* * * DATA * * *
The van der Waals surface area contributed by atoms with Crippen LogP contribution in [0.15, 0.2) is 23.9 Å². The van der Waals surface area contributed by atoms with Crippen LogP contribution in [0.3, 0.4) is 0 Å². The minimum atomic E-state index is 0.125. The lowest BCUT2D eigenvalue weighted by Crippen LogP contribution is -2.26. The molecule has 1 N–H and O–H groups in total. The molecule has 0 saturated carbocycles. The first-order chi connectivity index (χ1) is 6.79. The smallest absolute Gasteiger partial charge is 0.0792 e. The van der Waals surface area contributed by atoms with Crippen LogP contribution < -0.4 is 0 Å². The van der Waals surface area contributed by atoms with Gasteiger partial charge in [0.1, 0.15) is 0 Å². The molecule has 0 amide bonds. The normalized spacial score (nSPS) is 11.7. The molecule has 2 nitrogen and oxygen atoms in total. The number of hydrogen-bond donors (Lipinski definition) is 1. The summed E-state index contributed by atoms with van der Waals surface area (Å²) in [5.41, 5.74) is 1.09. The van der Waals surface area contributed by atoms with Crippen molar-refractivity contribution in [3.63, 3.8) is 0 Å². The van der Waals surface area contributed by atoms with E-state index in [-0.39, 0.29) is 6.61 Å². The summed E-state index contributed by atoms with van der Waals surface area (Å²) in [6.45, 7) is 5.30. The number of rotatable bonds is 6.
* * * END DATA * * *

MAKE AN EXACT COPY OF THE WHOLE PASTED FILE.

The van der Waals surface area contributed by atoms with Crippen LogP contribution in [0.15, 0.2) is 23.9 Å². The van der Waals surface area contributed by atoms with Crippen LogP contribution in [0.3, 0.4) is 0 Å². The minimum atomic E-state index is 0.125. The lowest BCUT2D eigenvalue weighted by Crippen LogP contribution is -2.26. The molecule has 1 N–H and O–H groups in total. The molecule has 0 saturated carbocycles. The first-order chi connectivity index (χ1) is 6.79. The smallest absolute Gasteiger partial charge is 0.0792 e. The van der Waals surface area contributed by atoms with Crippen LogP contribution < -0.4 is 0 Å². The van der Waals surface area contributed by atoms with Gasteiger partial charge in [0.1, 0.15) is 0 Å². The molecule has 0 amide bonds. The normalized spacial score (nSPS) is 11.7. The molecule has 2 nitrogen and oxygen atoms in total. The number of hydrogen-bond donors (Lipinski definition) is 1. The summed E-state index contributed by atoms with van der Waals surface area (Å²) in [5.41, 5.74) is 1.09. The van der Waals surface area contributed by atoms with Crippen molar-refractivity contribution in [3.63, 3.8) is 0 Å². The van der Waals surface area contributed by atoms with E-state index in [-0.39, 0.29) is 6.61 Å². The summed E-state index contributed by atoms with van der Waals surface area (Å²) in [6.45, 7) is 5.30. The number of rotatable bonds is 6.